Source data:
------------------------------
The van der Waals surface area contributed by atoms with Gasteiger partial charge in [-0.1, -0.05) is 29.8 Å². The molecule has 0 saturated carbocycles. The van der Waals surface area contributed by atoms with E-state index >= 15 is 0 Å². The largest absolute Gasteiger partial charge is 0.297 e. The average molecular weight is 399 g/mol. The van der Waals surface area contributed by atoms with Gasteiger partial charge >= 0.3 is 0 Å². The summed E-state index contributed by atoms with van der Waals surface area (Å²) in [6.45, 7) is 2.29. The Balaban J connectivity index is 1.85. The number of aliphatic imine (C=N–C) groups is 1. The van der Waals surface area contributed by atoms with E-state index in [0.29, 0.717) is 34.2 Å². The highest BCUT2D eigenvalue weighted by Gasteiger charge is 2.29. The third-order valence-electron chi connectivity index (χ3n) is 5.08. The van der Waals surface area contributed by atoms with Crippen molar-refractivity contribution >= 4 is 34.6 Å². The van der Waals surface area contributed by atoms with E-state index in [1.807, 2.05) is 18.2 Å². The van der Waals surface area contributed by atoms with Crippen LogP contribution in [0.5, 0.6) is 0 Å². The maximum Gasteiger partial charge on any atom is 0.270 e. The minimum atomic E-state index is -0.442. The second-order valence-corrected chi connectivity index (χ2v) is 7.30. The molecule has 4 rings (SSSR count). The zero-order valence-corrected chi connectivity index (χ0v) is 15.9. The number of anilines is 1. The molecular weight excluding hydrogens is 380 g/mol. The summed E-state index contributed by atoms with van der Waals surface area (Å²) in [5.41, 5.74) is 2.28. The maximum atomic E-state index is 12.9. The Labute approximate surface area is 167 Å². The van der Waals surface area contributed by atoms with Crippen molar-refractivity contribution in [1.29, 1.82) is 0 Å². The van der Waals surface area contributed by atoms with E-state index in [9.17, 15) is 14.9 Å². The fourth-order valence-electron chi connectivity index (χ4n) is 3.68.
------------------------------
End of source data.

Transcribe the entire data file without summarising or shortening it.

The van der Waals surface area contributed by atoms with Gasteiger partial charge in [-0.1, -0.05) is 29.8 Å². The molecule has 0 saturated carbocycles. The van der Waals surface area contributed by atoms with E-state index >= 15 is 0 Å². The largest absolute Gasteiger partial charge is 0.297 e. The average molecular weight is 399 g/mol. The van der Waals surface area contributed by atoms with Gasteiger partial charge >= 0.3 is 0 Å². The summed E-state index contributed by atoms with van der Waals surface area (Å²) in [6.45, 7) is 2.29. The Balaban J connectivity index is 1.85. The number of aliphatic imine (C=N–C) groups is 1. The van der Waals surface area contributed by atoms with E-state index in [0.29, 0.717) is 34.2 Å². The highest BCUT2D eigenvalue weighted by Gasteiger charge is 2.29. The third-order valence-electron chi connectivity index (χ3n) is 5.08. The van der Waals surface area contributed by atoms with Crippen molar-refractivity contribution >= 4 is 34.6 Å². The van der Waals surface area contributed by atoms with E-state index in [1.807, 2.05) is 18.2 Å². The van der Waals surface area contributed by atoms with Crippen LogP contribution in [0.5, 0.6) is 0 Å². The maximum Gasteiger partial charge on any atom is 0.270 e. The minimum atomic E-state index is -0.442. The second-order valence-corrected chi connectivity index (χ2v) is 7.30. The molecule has 4 rings (SSSR count). The zero-order valence-corrected chi connectivity index (χ0v) is 15.9. The number of anilines is 1. The molecular weight excluding hydrogens is 380 g/mol. The summed E-state index contributed by atoms with van der Waals surface area (Å²) in [5.41, 5.74) is 2.28. The maximum atomic E-state index is 12.9. The Labute approximate surface area is 167 Å². The van der Waals surface area contributed by atoms with Crippen molar-refractivity contribution in [1.29, 1.82) is 0 Å². The van der Waals surface area contributed by atoms with E-state index in [9.17, 15) is 14.9 Å². The fourth-order valence-electron chi connectivity index (χ4n) is 3.68.